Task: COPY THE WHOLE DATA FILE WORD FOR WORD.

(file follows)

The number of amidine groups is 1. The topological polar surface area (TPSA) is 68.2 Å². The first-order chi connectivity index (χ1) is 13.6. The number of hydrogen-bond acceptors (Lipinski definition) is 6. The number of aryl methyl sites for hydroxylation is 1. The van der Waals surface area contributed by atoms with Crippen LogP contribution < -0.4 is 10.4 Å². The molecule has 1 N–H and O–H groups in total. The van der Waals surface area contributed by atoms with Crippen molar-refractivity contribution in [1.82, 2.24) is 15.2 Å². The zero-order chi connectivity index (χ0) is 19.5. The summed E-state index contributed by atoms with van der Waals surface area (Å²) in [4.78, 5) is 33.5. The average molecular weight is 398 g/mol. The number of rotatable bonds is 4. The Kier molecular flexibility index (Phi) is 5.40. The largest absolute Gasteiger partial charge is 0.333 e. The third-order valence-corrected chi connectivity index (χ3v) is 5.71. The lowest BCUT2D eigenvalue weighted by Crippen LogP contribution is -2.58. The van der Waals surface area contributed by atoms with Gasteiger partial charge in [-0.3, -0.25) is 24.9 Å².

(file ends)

The number of amidine groups is 1. The topological polar surface area (TPSA) is 68.2 Å². The first-order chi connectivity index (χ1) is 13.6. The number of hydrogen-bond acceptors (Lipinski definition) is 6. The number of aryl methyl sites for hydroxylation is 1. The van der Waals surface area contributed by atoms with Crippen LogP contribution < -0.4 is 10.4 Å². The molecule has 1 N–H and O–H groups in total. The van der Waals surface area contributed by atoms with Crippen molar-refractivity contribution in [1.82, 2.24) is 15.2 Å². The zero-order chi connectivity index (χ0) is 19.5. The summed E-state index contributed by atoms with van der Waals surface area (Å²) in [4.78, 5) is 33.5. The average molecular weight is 398 g/mol. The number of rotatable bonds is 4. The Kier molecular flexibility index (Phi) is 5.40. The largest absolute Gasteiger partial charge is 0.333 e. The third-order valence-corrected chi connectivity index (χ3v) is 5.71. The lowest BCUT2D eigenvalue weighted by Crippen LogP contribution is -2.58. The van der Waals surface area contributed by atoms with Gasteiger partial charge in [-0.3, -0.25) is 24.9 Å².